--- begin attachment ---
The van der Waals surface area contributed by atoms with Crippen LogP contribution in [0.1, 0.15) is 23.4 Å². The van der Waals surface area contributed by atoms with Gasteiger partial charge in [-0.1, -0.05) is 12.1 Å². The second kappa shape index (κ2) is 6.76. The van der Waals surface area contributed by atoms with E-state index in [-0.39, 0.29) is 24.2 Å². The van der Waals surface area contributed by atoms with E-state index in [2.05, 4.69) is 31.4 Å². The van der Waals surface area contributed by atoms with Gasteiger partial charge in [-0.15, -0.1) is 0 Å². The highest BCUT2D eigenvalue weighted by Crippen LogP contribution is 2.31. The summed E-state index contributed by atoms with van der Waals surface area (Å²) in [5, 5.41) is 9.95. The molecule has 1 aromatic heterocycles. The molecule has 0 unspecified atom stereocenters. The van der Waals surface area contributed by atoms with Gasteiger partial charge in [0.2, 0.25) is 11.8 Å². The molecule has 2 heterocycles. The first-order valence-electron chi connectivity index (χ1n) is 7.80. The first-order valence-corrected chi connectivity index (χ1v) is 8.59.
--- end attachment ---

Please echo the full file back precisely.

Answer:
The van der Waals surface area contributed by atoms with Crippen LogP contribution in [0.1, 0.15) is 23.4 Å². The van der Waals surface area contributed by atoms with Gasteiger partial charge in [-0.1, -0.05) is 12.1 Å². The second kappa shape index (κ2) is 6.76. The van der Waals surface area contributed by atoms with E-state index in [-0.39, 0.29) is 24.2 Å². The van der Waals surface area contributed by atoms with E-state index in [2.05, 4.69) is 31.4 Å². The van der Waals surface area contributed by atoms with Gasteiger partial charge in [-0.15, -0.1) is 0 Å². The highest BCUT2D eigenvalue weighted by Crippen LogP contribution is 2.31. The summed E-state index contributed by atoms with van der Waals surface area (Å²) in [5, 5.41) is 9.95. The molecule has 1 aromatic heterocycles. The molecule has 0 unspecified atom stereocenters. The van der Waals surface area contributed by atoms with Gasteiger partial charge in [0.2, 0.25) is 11.8 Å². The molecule has 2 heterocycles. The first-order valence-electron chi connectivity index (χ1n) is 7.80. The first-order valence-corrected chi connectivity index (χ1v) is 8.59.